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Turk Hava Kuvvetleri
Turkish Air Force

The Turkish air force is the youngest of the three branches of the armed services. Founded in 1911, it saw action in the Balkan Wars and World War I, as well as the War of Independence. The first Turkish pilots were trained in France. The air force has a high priority in Turkey's strategic planning because control of the air would be indispensable for successful defense against a ground attack by well-equipped forces. Moreover, reinforcement and supply of Turkish ground forces by Turkey's NATO allies would not be feasible without control of the air.

The Air Force Command was established with the purpose of preventing threats and dangers likely to be received via air against Turkish country and Turkish Nation, and facilitating the way to success of the duties of Land and Naval Forces during a possible war. Turkish Air Force includes four Commands. All combat aircraft are distributed between two tactical air command. Training aircraft are part of Training Air Command. Transport aircraft as part of the Air Force Command headquarters. At the disposal of the country's air force has 34 airport with artificial runway. The air force has up to 60,000 people.

The main duty of the Air Force Command is to deter the enemy from its aggressive intention via its arms and means with superior velocity and brisance, to counteract enemy aircraft rapidly as soon as they enter Turkish airspace in case of an attack against the country, to discourage and dishearten from maintaining the war by destroying the vital military targets of the enemy country and to ensure that war is won within the shortest time possible with least casualties.

Fulfilling the main duties by executing various operations and functions both at peace and in wartime, the Air Force Command entered an intense period of working in order to reach the level of contemporary world aviation and to take its part more efficiently in home defense, after being re-established under the leadership of Atatrk during the Republic Period and, starting from that period, it has reached todays peak point and power with the help of great efforts and endeavors exerted. In addition, with a view to assure that the achieved improvements and progresses are sustained, or, in other words, to keep pace with this age, large-scale reorganizations were made not only in the existing organization and but also in numerous services, operations and systems in different periods and this status achieved continuity.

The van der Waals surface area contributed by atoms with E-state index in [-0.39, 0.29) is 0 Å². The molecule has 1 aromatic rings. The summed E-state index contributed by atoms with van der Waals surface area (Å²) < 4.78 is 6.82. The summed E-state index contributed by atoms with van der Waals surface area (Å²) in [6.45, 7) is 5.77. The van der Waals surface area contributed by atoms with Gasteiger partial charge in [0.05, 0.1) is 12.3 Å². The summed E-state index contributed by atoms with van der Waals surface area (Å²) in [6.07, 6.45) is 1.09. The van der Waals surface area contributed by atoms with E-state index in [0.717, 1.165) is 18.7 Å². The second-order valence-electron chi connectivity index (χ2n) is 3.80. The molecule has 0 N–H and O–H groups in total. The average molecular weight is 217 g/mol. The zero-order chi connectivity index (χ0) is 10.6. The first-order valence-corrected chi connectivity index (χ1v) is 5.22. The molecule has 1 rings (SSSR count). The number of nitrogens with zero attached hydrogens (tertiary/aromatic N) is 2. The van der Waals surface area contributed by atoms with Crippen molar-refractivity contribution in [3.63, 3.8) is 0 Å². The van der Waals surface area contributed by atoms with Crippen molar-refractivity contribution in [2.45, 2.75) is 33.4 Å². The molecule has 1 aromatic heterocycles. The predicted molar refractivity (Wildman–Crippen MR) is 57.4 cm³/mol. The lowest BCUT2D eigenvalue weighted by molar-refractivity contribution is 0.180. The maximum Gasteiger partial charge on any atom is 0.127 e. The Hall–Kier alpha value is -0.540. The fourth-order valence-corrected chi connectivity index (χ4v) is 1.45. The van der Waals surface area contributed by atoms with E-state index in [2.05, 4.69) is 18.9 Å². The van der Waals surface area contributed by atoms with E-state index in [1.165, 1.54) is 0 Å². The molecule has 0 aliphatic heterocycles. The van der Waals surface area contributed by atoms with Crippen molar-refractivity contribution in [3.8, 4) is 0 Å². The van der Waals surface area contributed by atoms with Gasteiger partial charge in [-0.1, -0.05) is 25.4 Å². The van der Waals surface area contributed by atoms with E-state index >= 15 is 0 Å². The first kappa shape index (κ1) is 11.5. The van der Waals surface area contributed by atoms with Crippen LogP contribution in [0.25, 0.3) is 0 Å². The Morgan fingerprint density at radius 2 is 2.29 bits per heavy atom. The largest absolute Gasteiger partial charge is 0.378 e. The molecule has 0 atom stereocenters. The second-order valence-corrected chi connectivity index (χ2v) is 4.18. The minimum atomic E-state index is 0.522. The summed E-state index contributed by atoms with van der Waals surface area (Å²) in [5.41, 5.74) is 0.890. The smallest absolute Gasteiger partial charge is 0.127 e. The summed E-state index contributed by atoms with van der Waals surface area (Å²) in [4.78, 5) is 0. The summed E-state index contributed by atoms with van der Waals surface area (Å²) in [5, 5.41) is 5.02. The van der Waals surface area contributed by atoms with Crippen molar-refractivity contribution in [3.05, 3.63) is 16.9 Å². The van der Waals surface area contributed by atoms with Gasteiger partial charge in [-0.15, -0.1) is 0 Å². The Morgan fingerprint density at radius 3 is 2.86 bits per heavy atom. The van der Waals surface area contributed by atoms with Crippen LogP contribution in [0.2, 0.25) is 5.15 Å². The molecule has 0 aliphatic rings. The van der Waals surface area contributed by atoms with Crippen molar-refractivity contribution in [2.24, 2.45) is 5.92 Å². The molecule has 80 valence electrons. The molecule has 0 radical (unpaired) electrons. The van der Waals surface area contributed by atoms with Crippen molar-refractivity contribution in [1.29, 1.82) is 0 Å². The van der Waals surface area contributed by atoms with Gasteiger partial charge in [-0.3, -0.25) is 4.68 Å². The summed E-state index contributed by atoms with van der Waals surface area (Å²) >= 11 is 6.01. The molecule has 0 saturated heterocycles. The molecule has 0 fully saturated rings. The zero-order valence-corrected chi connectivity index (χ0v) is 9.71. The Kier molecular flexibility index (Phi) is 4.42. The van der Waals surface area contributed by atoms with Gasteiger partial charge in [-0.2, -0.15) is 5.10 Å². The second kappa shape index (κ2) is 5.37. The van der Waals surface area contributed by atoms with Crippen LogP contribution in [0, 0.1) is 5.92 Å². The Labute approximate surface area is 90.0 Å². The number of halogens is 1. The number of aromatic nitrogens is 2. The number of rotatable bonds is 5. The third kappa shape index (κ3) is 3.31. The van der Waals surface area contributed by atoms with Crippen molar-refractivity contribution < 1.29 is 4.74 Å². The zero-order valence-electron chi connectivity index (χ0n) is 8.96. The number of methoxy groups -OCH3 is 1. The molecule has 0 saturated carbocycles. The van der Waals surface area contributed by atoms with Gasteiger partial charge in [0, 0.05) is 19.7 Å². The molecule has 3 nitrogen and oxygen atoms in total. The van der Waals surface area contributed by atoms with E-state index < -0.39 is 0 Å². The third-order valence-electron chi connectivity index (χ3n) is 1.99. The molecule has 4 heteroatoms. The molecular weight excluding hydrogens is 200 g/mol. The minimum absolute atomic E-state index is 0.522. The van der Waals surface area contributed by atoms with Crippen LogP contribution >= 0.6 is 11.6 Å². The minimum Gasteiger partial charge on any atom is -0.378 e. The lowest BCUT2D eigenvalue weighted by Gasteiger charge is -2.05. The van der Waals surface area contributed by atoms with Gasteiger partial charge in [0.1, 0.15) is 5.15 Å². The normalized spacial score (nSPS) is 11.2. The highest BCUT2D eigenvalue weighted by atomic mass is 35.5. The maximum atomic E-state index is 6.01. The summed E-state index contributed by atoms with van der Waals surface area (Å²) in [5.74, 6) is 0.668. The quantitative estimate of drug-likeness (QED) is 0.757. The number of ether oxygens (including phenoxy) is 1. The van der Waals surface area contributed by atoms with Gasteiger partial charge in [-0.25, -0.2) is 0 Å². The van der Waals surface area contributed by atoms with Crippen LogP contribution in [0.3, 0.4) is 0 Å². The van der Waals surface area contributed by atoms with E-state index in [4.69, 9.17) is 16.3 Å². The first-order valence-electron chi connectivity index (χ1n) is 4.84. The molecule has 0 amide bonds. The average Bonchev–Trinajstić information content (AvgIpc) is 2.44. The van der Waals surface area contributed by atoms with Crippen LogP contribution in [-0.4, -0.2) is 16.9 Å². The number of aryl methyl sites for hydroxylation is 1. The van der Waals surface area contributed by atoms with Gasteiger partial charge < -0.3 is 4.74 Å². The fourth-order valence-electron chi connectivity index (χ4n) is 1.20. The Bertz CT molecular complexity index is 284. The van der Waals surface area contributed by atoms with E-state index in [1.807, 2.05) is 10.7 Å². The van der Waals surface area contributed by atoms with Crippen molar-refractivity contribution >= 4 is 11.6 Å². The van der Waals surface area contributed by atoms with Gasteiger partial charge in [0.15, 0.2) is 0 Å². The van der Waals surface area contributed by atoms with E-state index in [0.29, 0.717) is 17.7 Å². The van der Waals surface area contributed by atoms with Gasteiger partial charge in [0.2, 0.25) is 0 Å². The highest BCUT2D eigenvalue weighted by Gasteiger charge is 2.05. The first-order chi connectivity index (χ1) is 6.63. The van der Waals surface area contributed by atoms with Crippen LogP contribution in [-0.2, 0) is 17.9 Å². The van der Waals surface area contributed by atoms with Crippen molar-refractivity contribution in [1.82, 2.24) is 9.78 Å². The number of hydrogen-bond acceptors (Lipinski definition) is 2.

The air force role in interdicting an invasion force would be to provide close support of ground troops in tactical defensive actions and to airlift troops and supplies. Upon declaration of a NATO reinforced alert, the Turkish air force would be committed to action as part of NATO's Sixth Allied Tactical Air Force (SIXATAF) headquartered at Izmir. Possessing air re-fuelling capability, the air force is able to conduct overseas missions.

In the early 1980s, it was difficult to assess the combat capability of the Turkish military. Little was written about it, and Turkey seemed reluctant to discuss their strengths and weaknesses. Perhaps this was one of the reaons that most western analysts underestimated their capability. For example, in his testimony to a House Foreign Affairs Committee on 07 May 1980, only one year after the arms embargo was lifted, the Under Secretary of State for Security Assistance and Technology stated that, "the Turkish Armed Forces have not appreciably improved since the arms embargo was lifted." As of 1984 the Turkish Air Force had 15 combat ready fighter squadrons and two reconnaissance squadrons. Although badly in need of new aircraft to replace their aging F-100s and F-104s and a better training program, the TUAF was capable of conducting effective conventional air to ground operations, including close air support and interdiction missions in a low to medium threat environment. Their five squadrons of F-4Es were particularly effectivein this role. They had also developed a basic air defense capability using the US built F-5. This was primarily a day only capability against non-maneuvering targets; however, as of 1984 Turkey was converting one of their F-4 squadrons to the air defense role, which would provide a night and all weather capability. The TUAF was programmed to receive the first of their 160 F-16s in 1986. This aircraft would provide a significant technological advantage over any potential adversary.